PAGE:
As a business owner, you have something really important in common with comedians.
You have to appeal to the public.
But comedians have a much easier time of it than we marketers do.
Imagine you’re at a comedy club and a comedian is onstage telling a joke. The audience either laughs or remains silent. If the audience laughs, the comedian knows he’s done okay.
What’s more, the audience’s laughter can be measured.
If it’s a perfunctory laugh, the comedian knows he needs to do better. If it’s a friendly chuckle, he’s got the audience onside but hasn’t really tickled them yet. If it’s side-splitting, tears-of-mirth laughter, the comedian knows he’s got it nailed.
What does all this have to do with marketing, though?
A while ago, I banged on about how important it is to test everything you do in your marketing.
That’s where comedians have the advantage. They can tell immediately if their material is working on their audience.
Incidentally, sales people have a similar advantage: they’re right in front of their customers and can use body language and other physical cues to see if they’re winning their prospect over – and if they’re not, they can change tack.
We copywriters and marketers, though, don’t have any such clues.
We don’t have that intimacy with our readers. We have to win them over without any immediate feedback to tell us whether or not our marketing is working.
That means we have either a really easy job, or a really difficult one.
If you’re really dead set on making as much profit as possible from your product, if you’re conscientious and willing to put in the effort, you’ve got a difficult job ahead.
On the other hand, if you just want to churn out the same old shite everyone else does because ‘that’s the way it’s done’, your job is easy. Just keep doing what everyone else is doing. But don’t expect to see results.
I know your job is going to be a difficult one though; you wouldn’t be reading this if you were looking for an easy ride, a quick fix, or a fast buck. You know you’re going to have to put in the effort, particularly when you’ve got no immediate way to tell if your marketing is working.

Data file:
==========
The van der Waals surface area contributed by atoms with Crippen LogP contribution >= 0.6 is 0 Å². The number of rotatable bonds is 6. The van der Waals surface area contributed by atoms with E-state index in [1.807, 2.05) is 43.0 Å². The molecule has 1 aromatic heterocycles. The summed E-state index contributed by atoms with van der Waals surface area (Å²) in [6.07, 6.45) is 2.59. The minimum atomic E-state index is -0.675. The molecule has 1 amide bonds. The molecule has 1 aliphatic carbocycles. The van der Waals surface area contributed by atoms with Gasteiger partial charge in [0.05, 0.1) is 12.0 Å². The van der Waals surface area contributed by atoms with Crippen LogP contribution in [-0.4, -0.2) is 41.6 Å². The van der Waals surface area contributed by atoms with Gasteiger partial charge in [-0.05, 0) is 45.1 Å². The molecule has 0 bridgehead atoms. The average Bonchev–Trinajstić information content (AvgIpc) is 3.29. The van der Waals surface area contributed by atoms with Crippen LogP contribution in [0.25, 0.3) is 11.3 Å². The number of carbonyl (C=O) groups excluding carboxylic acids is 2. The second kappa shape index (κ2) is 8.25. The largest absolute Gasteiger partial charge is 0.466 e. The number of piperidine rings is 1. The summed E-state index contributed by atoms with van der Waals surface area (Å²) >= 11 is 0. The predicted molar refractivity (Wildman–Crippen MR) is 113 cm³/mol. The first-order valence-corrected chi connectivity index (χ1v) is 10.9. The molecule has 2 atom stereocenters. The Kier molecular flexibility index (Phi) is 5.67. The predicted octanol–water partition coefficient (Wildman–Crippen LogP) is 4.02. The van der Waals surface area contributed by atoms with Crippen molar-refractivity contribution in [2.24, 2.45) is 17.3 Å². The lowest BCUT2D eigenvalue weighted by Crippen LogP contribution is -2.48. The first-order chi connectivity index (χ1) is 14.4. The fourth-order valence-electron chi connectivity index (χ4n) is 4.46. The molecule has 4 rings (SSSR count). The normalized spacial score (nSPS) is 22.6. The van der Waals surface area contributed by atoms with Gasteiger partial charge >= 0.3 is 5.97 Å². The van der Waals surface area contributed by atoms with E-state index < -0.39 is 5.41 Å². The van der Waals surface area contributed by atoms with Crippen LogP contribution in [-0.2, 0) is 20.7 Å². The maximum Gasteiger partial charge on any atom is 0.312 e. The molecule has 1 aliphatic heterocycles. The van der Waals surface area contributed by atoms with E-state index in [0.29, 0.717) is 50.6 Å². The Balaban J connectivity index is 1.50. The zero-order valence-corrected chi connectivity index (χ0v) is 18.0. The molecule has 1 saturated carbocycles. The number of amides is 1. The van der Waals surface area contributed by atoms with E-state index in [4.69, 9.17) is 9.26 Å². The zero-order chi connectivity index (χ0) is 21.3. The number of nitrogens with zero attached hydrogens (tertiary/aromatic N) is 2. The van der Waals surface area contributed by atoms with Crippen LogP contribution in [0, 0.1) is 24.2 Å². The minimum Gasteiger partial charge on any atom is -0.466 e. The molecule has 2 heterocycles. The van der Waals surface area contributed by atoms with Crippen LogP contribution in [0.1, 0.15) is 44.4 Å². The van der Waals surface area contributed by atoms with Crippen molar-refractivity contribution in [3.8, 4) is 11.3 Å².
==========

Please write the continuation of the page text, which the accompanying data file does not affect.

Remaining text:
Throughout my blog posts I show you loads of tried and tested ways to produce effective marketing materials – but that doesn’t mean they’ll work for you and it doesn’t mean there isn’t a better way.
That’s why testing and measuring is so important.
Remember, though, advertising testing is not an exact science. It’s not like chemistry, where you can accurately predict what’s going to happen when you mix two chemicals. With advertising, there are many variables and you can’t control them all.
Testing is a huge subject and it can be intimidating, so remember to focus on one thing at a time. At any rate, there’s no point testing two aspects of the same ad at once.
The four most important factors in any advertising campaign are:
- Copy – what you say in your ads. This includes the appeal and the way you express that appeal.
- Media – which magazines, newspapers, or other broadcasting methods you use. This includes email marketing, AdWords, Facebook advertising, banner advertising, direct mail…
- Position – what position your ads occupy in publications, which day of the week people see them, or what time of day you choose to send them out.
- Season – which months of the year you run your adverts.
A good place to start is with AIDCA. Start by testing your appeal – the reason people will be interested in your product. Then move onto your offer, for example. Then test your headline or the call to action. You can even test font, paper colour, images or no images… the list is endless and your testing should be endless too.
Make sure you include a means of measuring responses – so use a coupon or include a code that people must quote when they respond. Then make a note of how many people reply to each version of the advert.
Remember: test everything you do, and test it all the time. Keep trying to beat the emails, direct mail and adverts that bring in most of your money. That way, you know you’re getting the best you can out of your marketing investment.
Vicky Fraser is a copywriter, author, and entrepreneur. She really did run away with the circus… but when she’s not swinging from a trapeze, she’s showing other copywriters and small business owners how to work with better clients, make more money, and stop missing bathtimes, first words, and dinners with angry partners. In fact, she wrote the book on it. Get your copy here.
PS Want in? Want more advice, information, and guidance from someone who’s made a mess of things, fixed it, and is now thriving? Cool beans. Start by buying my book Business For Superheroes. Click here to get your copy.